This report shows that a well-functioning services sector is key to the overall economic performance of OECD countries and to the welfare of its citizens. Reform of services sector policies provides an important opportunity for policy makers to strengthen employment, productivity and innovation. It will also help in strengthening the capacity of OECD economies to adjust to economic globalisation in services and to the growing importance of services for the future growth of OECD economies.
The policies outlined in this report can contribute to such reform and are mutually reinforcing. This is important since seizing the new growth opportunities in the services sector will be possible only through a comprehensive strategy based on a policy mix that is suited to each country or circumstance. The report focuses on the role of labour and product markets, the impact of barriers to trade in services, the role of innovation in services and the impacts of information and communications technology (ICT) on services. It also includes a paper presenting case studies of successful services firms, which points to the importance of open markets, innovation and work organization.
The report responds to concerns about the poor performance of the services sector in many OECD economies. The services sector now accounts for over 70% of total employment and value added in OECD economies. It also accounts for almost all employment growth in the OECD area. But despite its growing weight, productivity growth in services has been slow in many OECD countries and the share of the working-age population employed in services remains low in many countries. If policy makers wish to strengthen economic growth and improve the foundations for the future performance of OECD economies, the services sector will need to do better than at present.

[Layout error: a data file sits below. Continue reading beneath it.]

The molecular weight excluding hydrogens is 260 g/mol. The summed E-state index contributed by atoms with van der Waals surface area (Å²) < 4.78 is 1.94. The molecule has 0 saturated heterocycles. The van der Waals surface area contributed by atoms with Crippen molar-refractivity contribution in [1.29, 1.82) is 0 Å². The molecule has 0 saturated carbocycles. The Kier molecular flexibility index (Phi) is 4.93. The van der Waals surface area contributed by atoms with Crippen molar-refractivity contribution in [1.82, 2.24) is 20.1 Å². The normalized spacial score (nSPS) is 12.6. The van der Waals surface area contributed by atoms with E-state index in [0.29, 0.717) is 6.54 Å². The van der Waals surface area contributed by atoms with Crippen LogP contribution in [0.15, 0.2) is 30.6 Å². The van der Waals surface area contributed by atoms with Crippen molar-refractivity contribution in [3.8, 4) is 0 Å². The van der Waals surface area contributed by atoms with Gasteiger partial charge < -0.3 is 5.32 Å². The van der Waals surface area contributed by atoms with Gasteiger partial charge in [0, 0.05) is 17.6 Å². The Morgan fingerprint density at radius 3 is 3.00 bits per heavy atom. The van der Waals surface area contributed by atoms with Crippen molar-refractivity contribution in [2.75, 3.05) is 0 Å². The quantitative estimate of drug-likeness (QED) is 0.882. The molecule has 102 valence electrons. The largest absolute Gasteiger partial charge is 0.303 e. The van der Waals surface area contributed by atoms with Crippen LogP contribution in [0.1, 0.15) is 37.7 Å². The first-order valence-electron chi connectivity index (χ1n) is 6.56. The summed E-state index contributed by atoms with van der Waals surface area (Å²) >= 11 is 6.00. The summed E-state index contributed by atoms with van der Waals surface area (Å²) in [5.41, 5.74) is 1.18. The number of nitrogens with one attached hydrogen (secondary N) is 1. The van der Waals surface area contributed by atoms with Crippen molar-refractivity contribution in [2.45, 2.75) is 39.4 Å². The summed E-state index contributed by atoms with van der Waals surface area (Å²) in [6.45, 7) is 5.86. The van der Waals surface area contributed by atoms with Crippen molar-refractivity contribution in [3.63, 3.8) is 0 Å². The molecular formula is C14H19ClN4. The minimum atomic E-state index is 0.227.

To help address this policy challenge, the Ministerial Council asked the OECD at its meeting of May 2003 to analyse the contribution made by the services sector to employment growth, productivity and innovation and identify factors, institutions and policies that could enhance the growth prospects of this sector. A short synthesis of this work, drawing the main policy conclusions from the OECD work, was presented to the OECD Council Ministerial meeting in May 2005, under the title Growth in Services: Fostering Employment, Productivity and Innovation.
This report provides the background to the synthesis report and brings together nine papers that were presented at an OECD workshop in February 2005. The studies address the main areas of the OECD work, notably trends and patterns in services (Chapter 2), the role of labour and product markets (Chapter 3), the benefits of opening international markets to trade in services (Chapters 4 and 5), innovation in services (Chapter 6), the role of ICT in services and the increasingly global nature of some services (Chapters 7 and 8), as well as case studies from successful services companies (Chapter 9). The synthesis report to Ministers is reproduced as Chapter 1 of the report, and also serves as the introduction.
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See also two recent STI Working Papers, which are available for free download at www.oecd.org/sti/working-papers: